Entitlement or over utilization?
Shelly Mesure, MS, OTR/L
What is a patient entitled to from his or her Medicare Part A benefits? Currently, the environment of determining the most appropriate payment category (RUG level) has come under fire by accusations from the Office of Inspector General, Medicare and various other sources.
There have been a lot of lawsuits, fraud allegations, convictions, plea bargains and so on. In my recent blog, “It's Complicated,” I discuss the need for better and improved communication between the rehab departments and the facility as a whole.
Now it's time to discuss the actual process of determining the most appropriate resource utilization group (RUG) level. This should be the collaboration of the evaluating therapy team (physical, occupational, and/or speech therapy), the rehab manager, and the MDS coordinator. The therapy team should report to the manager the patient's initial plan of care while discussing goals, precautions and barriers to rehab. If the barriers to rehab are low, it can be assumed that the patient will respond well to treatment and make a great recovery, returning to prior level of function.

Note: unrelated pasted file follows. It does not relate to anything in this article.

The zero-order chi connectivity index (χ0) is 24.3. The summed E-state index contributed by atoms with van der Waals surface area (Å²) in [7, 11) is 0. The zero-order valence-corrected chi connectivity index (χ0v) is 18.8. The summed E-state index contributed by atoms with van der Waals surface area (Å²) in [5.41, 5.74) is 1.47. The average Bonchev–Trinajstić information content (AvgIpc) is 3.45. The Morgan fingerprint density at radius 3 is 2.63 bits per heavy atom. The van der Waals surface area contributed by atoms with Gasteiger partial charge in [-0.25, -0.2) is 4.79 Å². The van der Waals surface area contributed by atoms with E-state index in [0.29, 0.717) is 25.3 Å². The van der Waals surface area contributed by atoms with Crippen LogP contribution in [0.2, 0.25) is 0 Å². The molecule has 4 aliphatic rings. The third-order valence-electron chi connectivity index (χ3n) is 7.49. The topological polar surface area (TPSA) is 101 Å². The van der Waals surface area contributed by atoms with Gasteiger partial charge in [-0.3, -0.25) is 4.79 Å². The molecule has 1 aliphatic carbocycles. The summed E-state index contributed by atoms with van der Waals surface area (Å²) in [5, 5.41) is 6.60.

The rehab manager then receives the feedback from all of the applicable evaluating therapists and determines the therapy schedule in accordance with the different RUG levels available.
How does a patient get chosen to follow the Ultra High RUG level? Is it over utilization if we provide this for a large majority of our patients? Or should this be an entitlement to every patient, so that they should be provided with the maximum level of treatment they may tolerate from a medical point-of-view? Claims payers have their own ideas, and they might conflict with clinicians.
If I were the patient, I would want to receive as much therapy as possible to help return to my prior level of function as quickly as possible. This, however, is the best-case scenario.
The truth is, many of our patients are medically complex and we, unfortunately, are not able to predict the future, as it sometimes seems that regulators want us to do. As a therapist, I can only hope that all of my patients will continue to demonstrate progress, get better and live happily ever after.
Shelly Mesure ("measure"), MS, OTR/L, is the senior vice president of Orchestrall Rehab Solutions and owner of A Mesured Solution Inc., a rehabilitation management consultancy with clients nationwide. A former corporate and program director for major long-term care providers, she is a veteran speaker and writer on therapy and reimbursement issues.